For our second week in Poland, we stayed in Krakow, a city full of art, history and life. While in Krakow, we took field trips to the Wieliczka salt mine, Babia Gora National Park, the Krakow art museum, and plenty of other places. When we were done with classes, we had the rest of the evening to explore the city. I loved exploring the cobblestone streets of Krakow. There was always something going on, with live music on almost every corner and a number of unique shops and street vendors to check out. It was definitely hard saying goodbye to the beautiful city of Krakow, as well as the country of Poland, but Germany was calling us.
We spent 2 ½ weeks in Germany in the middle of the Black Forest. We stayed at an environmental education center that overlooked a luscious valley. Every morning we got up as the sun was rising to eat breakfast and hopped on the bus to travel one to three hours to a site where we’d get a lecture. My favorite day was when we visited a snail farm, water buffalo farm, and a horse breeding facility! We also visited a water purification facility, Black Forest National Park, a vineyard (which included wine tasting), an urban park, and even spent a few hours in Switzerland. Germany was so beautiful and fun! I loved the food, scenery and learning about all the places we visited.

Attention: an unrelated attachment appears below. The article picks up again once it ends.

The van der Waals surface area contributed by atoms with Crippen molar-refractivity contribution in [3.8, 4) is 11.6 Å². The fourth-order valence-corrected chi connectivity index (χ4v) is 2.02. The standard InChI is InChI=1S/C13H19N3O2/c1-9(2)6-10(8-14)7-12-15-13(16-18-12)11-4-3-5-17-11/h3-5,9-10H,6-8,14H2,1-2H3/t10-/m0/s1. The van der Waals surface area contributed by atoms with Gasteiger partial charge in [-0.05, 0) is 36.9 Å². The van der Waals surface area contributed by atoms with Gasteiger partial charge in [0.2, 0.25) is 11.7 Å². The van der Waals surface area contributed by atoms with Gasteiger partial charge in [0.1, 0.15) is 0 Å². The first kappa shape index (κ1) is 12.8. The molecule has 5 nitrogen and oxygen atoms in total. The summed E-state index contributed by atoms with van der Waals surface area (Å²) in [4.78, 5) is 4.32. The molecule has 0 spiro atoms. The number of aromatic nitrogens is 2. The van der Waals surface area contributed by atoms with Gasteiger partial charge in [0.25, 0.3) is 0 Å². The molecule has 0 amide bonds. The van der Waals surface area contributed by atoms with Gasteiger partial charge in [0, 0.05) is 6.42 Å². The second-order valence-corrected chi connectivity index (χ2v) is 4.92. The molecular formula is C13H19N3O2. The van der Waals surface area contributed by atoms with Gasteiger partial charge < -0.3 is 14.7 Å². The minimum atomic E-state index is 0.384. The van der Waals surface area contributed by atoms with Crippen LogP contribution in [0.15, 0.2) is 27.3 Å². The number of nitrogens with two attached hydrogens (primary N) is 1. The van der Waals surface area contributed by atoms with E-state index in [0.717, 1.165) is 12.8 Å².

During our stay in Germany, we had a three-day weekend where we could travel anywhere we wanted. A small group of us decided to travel to Amsterdam, Netherlands. Our train left a bit after 12 a.m. on Saturday and after a number of transfers, we arrived in Amsterdam around 10 a.m. Tired from the travel, we didn’t do much the first day besides walking around the city and grabbing a bite to eat. The next day was more sightseeing and exploring the city. We visited the Van Gough museum and checked out a craft market. Sunday morning, we hopped on our train back to Germany and after a delayed train, we finally got back to our German home around 11 p.m. Even though our time in Amsterdam was short, I’m happy I went and definitely want to go back!
A Look Back
I am so grateful that I had the opportunity to go to Europe this past summer for my field experience. I gained so much knowledge and appreciation for the different cultures we were in, each country’s strategies for natural resource management, and the beautiful landscapes of Poland and Germany. As I sit in class this semester, I often reminisce about standing atop a mountain and overlooking the beautiful Polish countryside as one of my professors lectured about mountain meadow biodiversity. As I look out my window to Schmeeckle Reserve, I think back to looking out my window in Germany to the stunning, blue-green valley that laid below me, and how much I miss that view.
I have a strong desire to go back to Europe after this past summer to explore more of the history, culture and landscapes. This experience was such a privilege and I advise anyone thinking of studying abroad to DO IT! You won’t regret it. The experiences you have in Europe are priceless and you won’t get them anywhere else.